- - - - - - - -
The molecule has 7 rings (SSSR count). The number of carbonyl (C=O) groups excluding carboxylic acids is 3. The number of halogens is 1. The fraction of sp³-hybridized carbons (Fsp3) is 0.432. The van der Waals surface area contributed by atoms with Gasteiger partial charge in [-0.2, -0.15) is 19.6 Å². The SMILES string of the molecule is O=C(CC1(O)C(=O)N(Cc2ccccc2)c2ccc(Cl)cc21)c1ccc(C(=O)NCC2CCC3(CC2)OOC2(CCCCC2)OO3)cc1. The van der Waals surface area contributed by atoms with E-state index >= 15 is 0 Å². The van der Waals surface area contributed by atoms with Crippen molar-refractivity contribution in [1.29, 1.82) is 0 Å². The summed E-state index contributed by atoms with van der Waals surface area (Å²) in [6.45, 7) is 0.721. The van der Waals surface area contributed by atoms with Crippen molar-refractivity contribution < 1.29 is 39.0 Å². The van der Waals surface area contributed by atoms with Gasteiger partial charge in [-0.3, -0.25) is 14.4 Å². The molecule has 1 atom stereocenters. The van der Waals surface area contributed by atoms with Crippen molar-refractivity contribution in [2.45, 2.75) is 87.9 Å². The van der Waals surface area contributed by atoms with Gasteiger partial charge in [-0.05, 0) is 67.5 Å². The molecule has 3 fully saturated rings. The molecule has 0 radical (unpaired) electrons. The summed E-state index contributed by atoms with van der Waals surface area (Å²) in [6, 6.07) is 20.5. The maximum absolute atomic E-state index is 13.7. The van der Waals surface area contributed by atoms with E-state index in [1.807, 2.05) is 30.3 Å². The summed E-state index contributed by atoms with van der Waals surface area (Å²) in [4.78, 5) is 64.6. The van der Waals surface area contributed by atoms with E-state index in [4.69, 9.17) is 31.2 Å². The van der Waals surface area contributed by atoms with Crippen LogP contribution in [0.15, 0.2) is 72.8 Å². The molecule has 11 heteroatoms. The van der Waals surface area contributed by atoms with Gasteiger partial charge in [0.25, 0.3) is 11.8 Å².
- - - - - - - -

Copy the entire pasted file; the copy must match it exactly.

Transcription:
The molecule has 7 rings (SSSR count). The number of carbonyl (C=O) groups excluding carboxylic acids is 3. The number of halogens is 1. The fraction of sp³-hybridized carbons (Fsp3) is 0.432. The van der Waals surface area contributed by atoms with Gasteiger partial charge in [-0.2, -0.15) is 19.6 Å². The SMILES string of the molecule is O=C(CC1(O)C(=O)N(Cc2ccccc2)c2ccc(Cl)cc21)c1ccc(C(=O)NCC2CCC3(CC2)OOC2(CCCCC2)OO3)cc1. The van der Waals surface area contributed by atoms with E-state index >= 15 is 0 Å². The van der Waals surface area contributed by atoms with Crippen molar-refractivity contribution in [1.29, 1.82) is 0 Å². The summed E-state index contributed by atoms with van der Waals surface area (Å²) in [6.45, 7) is 0.721. The van der Waals surface area contributed by atoms with Crippen molar-refractivity contribution < 1.29 is 39.0 Å². The van der Waals surface area contributed by atoms with Gasteiger partial charge in [-0.3, -0.25) is 14.4 Å². The molecule has 1 atom stereocenters. The van der Waals surface area contributed by atoms with Crippen molar-refractivity contribution in [2.45, 2.75) is 87.9 Å². The van der Waals surface area contributed by atoms with Gasteiger partial charge in [-0.05, 0) is 67.5 Å². The molecule has 3 fully saturated rings. The molecule has 0 radical (unpaired) electrons. The summed E-state index contributed by atoms with van der Waals surface area (Å²) in [6, 6.07) is 20.5. The maximum absolute atomic E-state index is 13.7. The van der Waals surface area contributed by atoms with E-state index in [1.807, 2.05) is 30.3 Å². The summed E-state index contributed by atoms with van der Waals surface area (Å²) in [4.78, 5) is 64.6. The van der Waals surface area contributed by atoms with E-state index in [4.69, 9.17) is 31.2 Å². The van der Waals surface area contributed by atoms with Crippen LogP contribution in [0.15, 0.2) is 72.8 Å². The molecule has 11 heteroatoms. The van der Waals surface area contributed by atoms with Gasteiger partial charge in [0.25, 0.3) is 11.8 Å².